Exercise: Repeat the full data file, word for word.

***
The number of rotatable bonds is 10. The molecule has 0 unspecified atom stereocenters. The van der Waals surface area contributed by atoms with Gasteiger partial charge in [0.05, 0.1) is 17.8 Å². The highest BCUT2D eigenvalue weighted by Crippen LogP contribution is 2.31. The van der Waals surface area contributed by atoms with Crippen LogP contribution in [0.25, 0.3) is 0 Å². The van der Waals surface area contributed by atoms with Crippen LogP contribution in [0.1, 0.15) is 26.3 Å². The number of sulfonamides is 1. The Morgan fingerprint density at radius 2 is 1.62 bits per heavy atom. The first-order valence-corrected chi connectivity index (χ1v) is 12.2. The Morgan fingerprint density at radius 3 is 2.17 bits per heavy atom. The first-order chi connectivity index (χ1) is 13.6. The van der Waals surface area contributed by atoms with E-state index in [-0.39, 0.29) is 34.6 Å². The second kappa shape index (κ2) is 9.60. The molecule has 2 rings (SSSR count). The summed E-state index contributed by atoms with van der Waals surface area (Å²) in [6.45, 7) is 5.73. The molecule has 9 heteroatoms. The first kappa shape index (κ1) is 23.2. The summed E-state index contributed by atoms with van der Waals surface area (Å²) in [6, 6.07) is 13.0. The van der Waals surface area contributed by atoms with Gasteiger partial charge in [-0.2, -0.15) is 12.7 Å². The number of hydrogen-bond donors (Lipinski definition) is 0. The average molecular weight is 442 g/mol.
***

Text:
The number of rotatable bonds is 10. The molecule has 0 unspecified atom stereocenters. The van der Waals surface area contributed by atoms with Gasteiger partial charge in [0.05, 0.1) is 17.8 Å². The highest BCUT2D eigenvalue weighted by Crippen LogP contribution is 2.31. The van der Waals surface area contributed by atoms with Crippen LogP contribution in [0.25, 0.3) is 0 Å². The van der Waals surface area contributed by atoms with Crippen LogP contribution in [0.1, 0.15) is 26.3 Å². The number of sulfonamides is 1. The Morgan fingerprint density at radius 2 is 1.62 bits per heavy atom. The first-order valence-corrected chi connectivity index (χ1v) is 12.2. The Morgan fingerprint density at radius 3 is 2.17 bits per heavy atom. The first-order chi connectivity index (χ1) is 13.6. The van der Waals surface area contributed by atoms with E-state index in [-0.39, 0.29) is 34.6 Å². The second kappa shape index (κ2) is 9.60. The molecule has 2 rings (SSSR count). The summed E-state index contributed by atoms with van der Waals surface area (Å²) in [6.45, 7) is 5.73. The molecule has 9 heteroatoms. The first kappa shape index (κ1) is 23.2. The summed E-state index contributed by atoms with van der Waals surface area (Å²) in [6, 6.07) is 13.0. The van der Waals surface area contributed by atoms with Gasteiger partial charge in [-0.2, -0.15) is 12.7 Å². The number of hydrogen-bond donors (Lipinski definition) is 0. The average molecular weight is 442 g/mol.